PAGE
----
Nobody does renewable energy more enthusiastically than Denmark, and South Africa has entered into multiple agreements with the northern European country. Denmark is the world leader in wind power and a trend-setter in energy-efficiency building codes.

According to the Danish Energy Association, the best instruments to achieve energy efficiency are building standards, equipment standards, obligation schemes for energy utilities, energy audits and tax rebates, and taxation. Architects and builders often get ahead of targets: in 2013, 30% of all new floorspace in Denmark was built to 2015 standards. In terms of energy per square metre, if the country continues to meet its targets, it will soon be at 6% of the norm in the 1970s. When a Danish building is finished, an energy audit is done before it can be used.

The Energy Efficiency Directorate in the South African Department of Energy aims to optimise the energy sector through efficient use, production and consumption of energy resources. A Draft National Energy Efficiency Strategy was published in December 2016.

Among the directorate’s collaborations is one with Danish Energy Management and the International Energy Agency (IEA). An advisor from the Danish Energy Association has been seconded to South Africa as part of an inter-governmental energy partnership.

The Danes have created an export industry out of their expertise in energy: in 2015 it was worth about R140-billion and they want to expand it to “at least” R280-billion by 2030.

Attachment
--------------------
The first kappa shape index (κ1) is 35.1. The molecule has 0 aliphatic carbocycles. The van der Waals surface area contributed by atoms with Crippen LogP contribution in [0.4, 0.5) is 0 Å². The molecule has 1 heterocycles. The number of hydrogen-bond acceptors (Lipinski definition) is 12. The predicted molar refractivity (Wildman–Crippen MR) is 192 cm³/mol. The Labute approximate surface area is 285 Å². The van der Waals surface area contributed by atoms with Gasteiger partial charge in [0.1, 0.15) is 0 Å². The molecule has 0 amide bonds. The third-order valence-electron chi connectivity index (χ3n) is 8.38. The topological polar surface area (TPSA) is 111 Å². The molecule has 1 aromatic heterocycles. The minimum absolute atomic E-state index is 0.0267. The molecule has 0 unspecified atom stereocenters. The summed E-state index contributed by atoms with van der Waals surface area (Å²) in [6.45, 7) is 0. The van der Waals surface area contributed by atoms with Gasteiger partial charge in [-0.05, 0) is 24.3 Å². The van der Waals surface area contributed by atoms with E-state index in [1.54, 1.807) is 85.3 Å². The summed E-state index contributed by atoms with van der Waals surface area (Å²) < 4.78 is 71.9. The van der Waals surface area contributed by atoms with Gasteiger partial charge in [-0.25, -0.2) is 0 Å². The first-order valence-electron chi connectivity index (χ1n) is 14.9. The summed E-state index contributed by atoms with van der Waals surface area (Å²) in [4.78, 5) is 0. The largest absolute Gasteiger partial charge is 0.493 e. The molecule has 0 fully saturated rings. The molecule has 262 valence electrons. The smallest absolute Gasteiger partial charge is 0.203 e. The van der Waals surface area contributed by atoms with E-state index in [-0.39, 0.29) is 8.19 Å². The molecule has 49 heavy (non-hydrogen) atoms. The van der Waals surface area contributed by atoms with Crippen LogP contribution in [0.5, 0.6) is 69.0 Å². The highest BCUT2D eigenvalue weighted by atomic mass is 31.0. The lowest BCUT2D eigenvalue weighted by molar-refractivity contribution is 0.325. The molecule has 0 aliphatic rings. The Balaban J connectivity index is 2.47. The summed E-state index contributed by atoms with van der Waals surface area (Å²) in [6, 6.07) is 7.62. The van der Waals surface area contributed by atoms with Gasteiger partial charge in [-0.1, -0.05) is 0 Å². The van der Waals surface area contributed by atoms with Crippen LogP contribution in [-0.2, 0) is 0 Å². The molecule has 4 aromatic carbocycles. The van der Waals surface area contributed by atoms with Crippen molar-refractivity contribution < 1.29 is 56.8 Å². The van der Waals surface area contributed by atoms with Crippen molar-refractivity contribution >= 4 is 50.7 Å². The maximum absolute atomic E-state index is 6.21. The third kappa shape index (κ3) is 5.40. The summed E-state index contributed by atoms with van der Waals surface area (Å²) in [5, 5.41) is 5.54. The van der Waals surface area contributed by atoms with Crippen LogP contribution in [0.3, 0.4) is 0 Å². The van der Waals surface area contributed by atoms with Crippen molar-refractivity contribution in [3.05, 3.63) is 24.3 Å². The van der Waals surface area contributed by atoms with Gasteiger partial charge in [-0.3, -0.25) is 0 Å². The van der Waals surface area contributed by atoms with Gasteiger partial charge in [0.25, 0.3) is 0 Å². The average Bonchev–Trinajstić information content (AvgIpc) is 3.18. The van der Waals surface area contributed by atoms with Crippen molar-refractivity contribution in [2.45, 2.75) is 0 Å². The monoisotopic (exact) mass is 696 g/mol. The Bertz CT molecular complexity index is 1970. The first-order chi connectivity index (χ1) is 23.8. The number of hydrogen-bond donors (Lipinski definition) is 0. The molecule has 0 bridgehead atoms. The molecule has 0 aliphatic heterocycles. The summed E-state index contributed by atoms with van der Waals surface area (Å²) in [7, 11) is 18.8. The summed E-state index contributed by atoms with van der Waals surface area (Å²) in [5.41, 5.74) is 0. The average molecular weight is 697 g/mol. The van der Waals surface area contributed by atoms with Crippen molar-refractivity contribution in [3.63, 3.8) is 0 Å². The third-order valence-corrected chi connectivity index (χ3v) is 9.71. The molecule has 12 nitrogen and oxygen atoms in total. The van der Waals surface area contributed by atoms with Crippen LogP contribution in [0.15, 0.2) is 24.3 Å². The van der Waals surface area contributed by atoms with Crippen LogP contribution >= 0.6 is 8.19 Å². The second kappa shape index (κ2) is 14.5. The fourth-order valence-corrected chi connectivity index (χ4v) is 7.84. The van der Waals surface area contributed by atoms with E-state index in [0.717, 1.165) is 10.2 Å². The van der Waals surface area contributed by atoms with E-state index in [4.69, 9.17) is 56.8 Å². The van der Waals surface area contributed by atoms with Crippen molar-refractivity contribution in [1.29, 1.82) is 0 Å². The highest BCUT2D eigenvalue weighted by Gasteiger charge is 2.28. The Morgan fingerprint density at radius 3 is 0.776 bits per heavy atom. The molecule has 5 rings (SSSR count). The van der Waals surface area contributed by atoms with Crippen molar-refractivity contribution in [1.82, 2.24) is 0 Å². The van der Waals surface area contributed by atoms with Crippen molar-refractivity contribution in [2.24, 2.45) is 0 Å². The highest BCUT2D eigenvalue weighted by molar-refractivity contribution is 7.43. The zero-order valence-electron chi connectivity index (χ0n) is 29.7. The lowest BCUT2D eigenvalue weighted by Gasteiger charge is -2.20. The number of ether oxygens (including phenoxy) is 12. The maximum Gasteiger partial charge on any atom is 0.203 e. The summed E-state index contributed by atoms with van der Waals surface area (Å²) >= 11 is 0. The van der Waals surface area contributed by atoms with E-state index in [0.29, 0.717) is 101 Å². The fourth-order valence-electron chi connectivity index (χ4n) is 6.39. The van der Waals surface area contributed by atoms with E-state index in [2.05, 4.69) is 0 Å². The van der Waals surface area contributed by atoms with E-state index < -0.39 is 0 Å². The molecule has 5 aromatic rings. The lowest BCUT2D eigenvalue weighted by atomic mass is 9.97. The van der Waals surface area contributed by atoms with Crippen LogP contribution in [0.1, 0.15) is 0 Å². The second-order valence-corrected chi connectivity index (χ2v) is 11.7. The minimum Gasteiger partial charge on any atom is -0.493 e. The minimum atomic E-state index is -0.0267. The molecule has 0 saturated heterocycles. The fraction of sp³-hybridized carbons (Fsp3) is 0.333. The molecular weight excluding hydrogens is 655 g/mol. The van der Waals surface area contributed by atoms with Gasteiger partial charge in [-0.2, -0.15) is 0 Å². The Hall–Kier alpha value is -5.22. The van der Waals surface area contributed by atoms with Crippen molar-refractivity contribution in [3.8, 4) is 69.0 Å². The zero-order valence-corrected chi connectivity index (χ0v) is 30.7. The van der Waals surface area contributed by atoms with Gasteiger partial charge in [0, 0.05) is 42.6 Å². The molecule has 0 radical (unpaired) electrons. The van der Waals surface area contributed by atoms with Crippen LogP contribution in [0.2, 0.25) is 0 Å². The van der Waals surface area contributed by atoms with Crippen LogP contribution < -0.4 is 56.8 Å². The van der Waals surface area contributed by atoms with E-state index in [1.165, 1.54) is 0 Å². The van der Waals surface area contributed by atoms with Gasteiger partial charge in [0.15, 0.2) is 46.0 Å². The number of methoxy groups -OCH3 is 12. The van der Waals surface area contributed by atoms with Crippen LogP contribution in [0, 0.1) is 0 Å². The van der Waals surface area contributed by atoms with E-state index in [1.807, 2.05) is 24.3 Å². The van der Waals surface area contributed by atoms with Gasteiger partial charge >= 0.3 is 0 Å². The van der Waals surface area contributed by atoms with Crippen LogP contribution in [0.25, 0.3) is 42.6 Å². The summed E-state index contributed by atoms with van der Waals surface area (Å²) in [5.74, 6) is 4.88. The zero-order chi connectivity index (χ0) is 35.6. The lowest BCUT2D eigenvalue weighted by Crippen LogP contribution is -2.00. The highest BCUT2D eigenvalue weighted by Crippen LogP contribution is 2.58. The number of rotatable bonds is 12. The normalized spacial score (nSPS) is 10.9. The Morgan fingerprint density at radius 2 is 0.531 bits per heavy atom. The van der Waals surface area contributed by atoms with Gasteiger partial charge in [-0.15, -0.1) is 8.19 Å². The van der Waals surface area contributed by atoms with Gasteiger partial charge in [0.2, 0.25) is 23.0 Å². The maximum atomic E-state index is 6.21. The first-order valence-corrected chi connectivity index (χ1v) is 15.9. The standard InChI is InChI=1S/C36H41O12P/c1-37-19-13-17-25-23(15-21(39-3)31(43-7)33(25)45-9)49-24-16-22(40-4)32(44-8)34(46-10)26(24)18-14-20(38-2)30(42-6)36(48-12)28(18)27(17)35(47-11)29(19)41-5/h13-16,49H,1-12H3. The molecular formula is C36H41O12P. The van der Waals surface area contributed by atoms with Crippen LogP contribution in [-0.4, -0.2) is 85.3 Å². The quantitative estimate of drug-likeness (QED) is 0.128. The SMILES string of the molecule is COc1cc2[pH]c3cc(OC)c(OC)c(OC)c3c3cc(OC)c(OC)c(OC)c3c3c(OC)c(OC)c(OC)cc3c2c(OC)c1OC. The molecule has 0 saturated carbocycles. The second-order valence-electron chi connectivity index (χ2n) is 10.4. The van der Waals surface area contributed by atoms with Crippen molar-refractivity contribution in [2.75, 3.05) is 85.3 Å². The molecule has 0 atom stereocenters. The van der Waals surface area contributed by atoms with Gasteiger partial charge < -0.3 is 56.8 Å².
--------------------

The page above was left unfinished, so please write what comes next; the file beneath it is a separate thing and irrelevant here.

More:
GreenCape’s report on South Africa’s waste market includes some references to broader economic opportunities in the sustainable economy. Some examples:

  • Agriculture: solar-powered irrigation (SA market, R2.9-billion)
  • Energy services: energy efficiency retrofitting; solar PV systems; local manufacturing
  • Utility-scale renewable energy: independent power production; rest of Africa; local manufacturing
  • Waste: private-public partnerships, construction and demolition waste; growing reuse and recycle market
  • Secondary materials: growing market for plastics, metals and e-waste
  • Water: industrial water reuse; recycling and resource recovery
  • Food value retention: better cold chain management and waste reduction; solar thermal (in agri-processing, the SA market potential is R3.7-billion); biogas.

Transitioning industry to a low carbon economy

The Century City Conference Centre in Cape Town was host to more than 400 delegates from industry, business and government who gathered in September 2017 to discuss how to make industry and commerce cleaner, greener and more resource efficient.

The biennial Industrial Efficiency Conference of the National Cleaner Production Centre South Africa (NCPC-SA) had as its theme, “Transitioning industry to a low carbon economy” and offered workshops, presentations and panel discussions on a range of resource efficient and cleaner production (RECP) methodologies.

The two-day programme offered information on better use of energy, water, materials and waste, as well as analysis of legislation and policy that may affect business operations. The presentation of successful case studies formed an integral part of the conference.

The NCPC-SA is a national programme, funded by the National Department of Trade and Industry and hosted by the Council for Scientific and Industrial Research (CSIR). It exists to support industrial companies to reduce their environmental impact through the use of RECP. The biennial conference is offered as one of these support mechanisms, which is why there is no cost for attendance. Both days included a non-commercial exhibition, allowing delegates to interact with government and industry programmes that may be of assistance.

For more information, visit NCPC-SA